Thursday, March 18, 2010

Desert 200k

There comes a time in every western Washington cyclist's life where the need for sun outweighs all other logic and reason. 8 hour drive, sure no problem. Killer headwinds, yup. See for 30 miles in every direction, why not. In this mindset, a number of western riders showed up in Richland, Washington for a Desert 200k.  The other side of the mountains aren't just different, it's almost a different planet. The lack of trees, precipitation, and irrigation canals make this area feel more like California Washington.

John, Paul and I left the Puget Sound on Friday evening heading over White Pass to our hotel in Richland. Plans for getting out of town early were extended when we had to return for a pair of forgotten shoes. No harm done, we were quickly back on the road and still made it to our hotel before midnight. This was just training for the longer rides when we wouldn't be getting any sleep anyway. Morning came too soon and some breakfast was in order.

Sun cracked over the horizon and quickly broke the morning chill as we gathered in a parking lot waiting for the ride to start. It was strange to look over and not see Mt Rainier on the eastern horizon. Introductions went around as people gathered their gear for the ride. I was surprised to see so many bikes without fenders and so many aerobars. It must be a dry and windy place out here. A brief welcome form Paul the organizer and we started off. The ride started up a main road out of town and a small group developed in the front of the riders. No one wanted to take off quickly, so we all warmed up together for the first few miles. At the first climb, I decided to stretch my legs and sped up off the front. It felt incredible to have the dry, sunny air flowing around me. The morning chill was disappearing as the sun rose overhead.

I was joined by two other riders and we pushed hard through the first small towns in an informal paceline. By the time we got to the first control, our group had split up by a minute or two. We followed a beautiful road along the river until we made a turn west on Hwy 22 to Toppenish. The morning breeze had turned into a full on headwind at this point. Alone and exposed, I struggled to maintain speed and motivation on the open highway. There weren't any trees in the way to block the view of Mt Adams a hundred miles away. Finally I was joined by what I thought was a large pacline I could see gaining distance from behind me, but instead, there were two equally tired riders working in the wind. I joined them, relieved to rest behind someone. After a short eternity, we reached the western edge of the route and stopped to refuel and refresh in the sun at Safeway.

Three of us left the turn around and headed a short distance north to ride back on the other side of the river for the way home. The moment we headed east we were blessed with a stiff tailwind. We started making the time up from what we lost in the morning as we cruised through the wine and fruit country. The farms on this side of the river provided us with more interesting scenery than the way out. As the hours passed, the day warmed up and the layers came off. Finally I was down to just the jersey and I could feel my skin warm in the sun. I began to tire and dropped back from the two I was with. Part of me wanted to curl up in the sun and nap, but I took some Endurolyts and pushed on. Back in Prosser I stopped at a Starbucks and was glad to have some caffeine for the last push back.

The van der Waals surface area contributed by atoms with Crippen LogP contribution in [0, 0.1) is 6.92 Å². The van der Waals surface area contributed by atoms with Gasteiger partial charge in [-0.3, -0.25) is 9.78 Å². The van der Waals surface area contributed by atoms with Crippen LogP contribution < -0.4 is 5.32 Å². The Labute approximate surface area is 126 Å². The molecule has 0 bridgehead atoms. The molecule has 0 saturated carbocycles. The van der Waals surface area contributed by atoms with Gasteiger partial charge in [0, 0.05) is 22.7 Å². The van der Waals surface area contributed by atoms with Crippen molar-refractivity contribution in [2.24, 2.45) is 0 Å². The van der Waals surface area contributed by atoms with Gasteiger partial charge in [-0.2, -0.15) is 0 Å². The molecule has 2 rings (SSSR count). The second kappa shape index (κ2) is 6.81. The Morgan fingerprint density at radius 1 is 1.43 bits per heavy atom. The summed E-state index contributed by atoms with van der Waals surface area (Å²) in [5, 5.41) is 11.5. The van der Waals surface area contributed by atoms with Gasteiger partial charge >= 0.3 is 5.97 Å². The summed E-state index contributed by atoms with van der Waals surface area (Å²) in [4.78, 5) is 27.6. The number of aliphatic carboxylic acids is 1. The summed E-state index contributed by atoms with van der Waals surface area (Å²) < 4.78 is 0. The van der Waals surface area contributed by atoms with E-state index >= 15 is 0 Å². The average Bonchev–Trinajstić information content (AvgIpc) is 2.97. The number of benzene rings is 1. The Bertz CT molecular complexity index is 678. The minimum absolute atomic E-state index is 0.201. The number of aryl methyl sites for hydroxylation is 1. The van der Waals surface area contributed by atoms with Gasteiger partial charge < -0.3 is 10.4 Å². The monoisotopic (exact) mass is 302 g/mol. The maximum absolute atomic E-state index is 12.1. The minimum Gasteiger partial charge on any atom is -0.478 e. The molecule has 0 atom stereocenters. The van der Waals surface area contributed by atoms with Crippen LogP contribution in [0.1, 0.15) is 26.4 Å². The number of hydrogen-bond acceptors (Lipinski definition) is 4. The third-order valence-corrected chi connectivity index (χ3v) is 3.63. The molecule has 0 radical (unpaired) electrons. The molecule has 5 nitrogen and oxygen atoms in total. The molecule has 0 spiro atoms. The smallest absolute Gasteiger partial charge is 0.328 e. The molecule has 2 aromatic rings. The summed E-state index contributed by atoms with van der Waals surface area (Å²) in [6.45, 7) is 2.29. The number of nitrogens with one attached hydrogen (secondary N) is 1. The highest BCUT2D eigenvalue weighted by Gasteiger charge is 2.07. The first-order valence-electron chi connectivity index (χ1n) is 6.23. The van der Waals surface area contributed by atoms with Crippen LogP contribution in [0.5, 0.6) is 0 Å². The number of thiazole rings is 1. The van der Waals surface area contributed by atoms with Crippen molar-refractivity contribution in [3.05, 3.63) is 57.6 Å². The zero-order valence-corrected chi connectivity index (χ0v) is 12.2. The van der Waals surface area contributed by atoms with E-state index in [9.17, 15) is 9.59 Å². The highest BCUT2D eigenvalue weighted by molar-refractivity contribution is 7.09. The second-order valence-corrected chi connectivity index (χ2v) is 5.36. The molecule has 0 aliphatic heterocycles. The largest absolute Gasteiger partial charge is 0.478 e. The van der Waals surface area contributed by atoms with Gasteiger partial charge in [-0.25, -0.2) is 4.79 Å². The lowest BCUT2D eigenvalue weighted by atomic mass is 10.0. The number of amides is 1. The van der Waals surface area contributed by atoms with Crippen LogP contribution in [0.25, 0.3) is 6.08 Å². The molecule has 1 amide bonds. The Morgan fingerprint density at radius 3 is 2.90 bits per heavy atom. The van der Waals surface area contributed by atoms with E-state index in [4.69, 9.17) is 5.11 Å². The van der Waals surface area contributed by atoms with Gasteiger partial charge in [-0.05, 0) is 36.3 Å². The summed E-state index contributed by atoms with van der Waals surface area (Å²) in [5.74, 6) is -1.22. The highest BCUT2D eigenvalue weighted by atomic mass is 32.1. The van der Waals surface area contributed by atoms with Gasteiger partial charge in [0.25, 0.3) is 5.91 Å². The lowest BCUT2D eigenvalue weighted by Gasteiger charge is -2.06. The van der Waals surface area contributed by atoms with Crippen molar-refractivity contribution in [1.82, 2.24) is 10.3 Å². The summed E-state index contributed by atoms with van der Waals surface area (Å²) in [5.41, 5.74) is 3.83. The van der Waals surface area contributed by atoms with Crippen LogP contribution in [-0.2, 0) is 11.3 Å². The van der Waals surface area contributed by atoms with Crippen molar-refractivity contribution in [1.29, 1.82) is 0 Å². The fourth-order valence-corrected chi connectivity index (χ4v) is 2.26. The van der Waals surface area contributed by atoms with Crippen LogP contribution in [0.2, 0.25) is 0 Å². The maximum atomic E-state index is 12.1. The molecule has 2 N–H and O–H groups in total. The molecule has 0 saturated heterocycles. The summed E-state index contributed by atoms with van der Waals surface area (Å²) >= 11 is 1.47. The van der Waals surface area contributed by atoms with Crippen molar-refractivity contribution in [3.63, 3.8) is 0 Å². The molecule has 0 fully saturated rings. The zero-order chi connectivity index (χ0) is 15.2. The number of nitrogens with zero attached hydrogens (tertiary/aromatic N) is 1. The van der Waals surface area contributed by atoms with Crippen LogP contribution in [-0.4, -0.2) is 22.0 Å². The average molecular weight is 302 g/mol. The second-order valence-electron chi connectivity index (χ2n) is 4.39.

I had heard rumors about the winds shifting directions midday in this area, but I thought we were in the clear with only 35 miles to go. But I was wrong. Riding alone from the control, I turned east and was taken aback by a stiff headwind. The flags on the porches were all blowing at me. I groaned, turned up my music, got in the drops and pushed on. After a few hours of riding in the wind, I came to the conclusion, that riding in the rain is still harder than riding in the wind, but the wind sure does take a mental toll. The sun was still shining and the air was still dry.

So far in my rando career, I haven't been too concerned with my finishing time. The focus was always to enjoy the ride and keeping going. The mentality has worked out well, and always been fast enough to not get cut off by time, but there are many advantages of going faster. When I heard about how flat and dry this 200k was going to be, I pulled out my times from other 200k brevets to see if I could get a little faster on this ride. As I was spinning up the last big hill on the ride, the only thing I could think about was the 9:08 time I had to beat. In fact, I wanted to push even harder and see if I could break the 9 hour mark. I had 25 minutes and about 4 miles to go to hit sub 9 and it was time to see if I could do it. Back in town it was not only about how fast I could bike, but also how many lights I got stopped at. It reminded my of being late to work on my commute into town. The bike gods were with me and and made it in with 3 minutes to spare. This was my fastest, and flattest 200k to date. I got a cold drink and laid down in the sun and enjoyed it.

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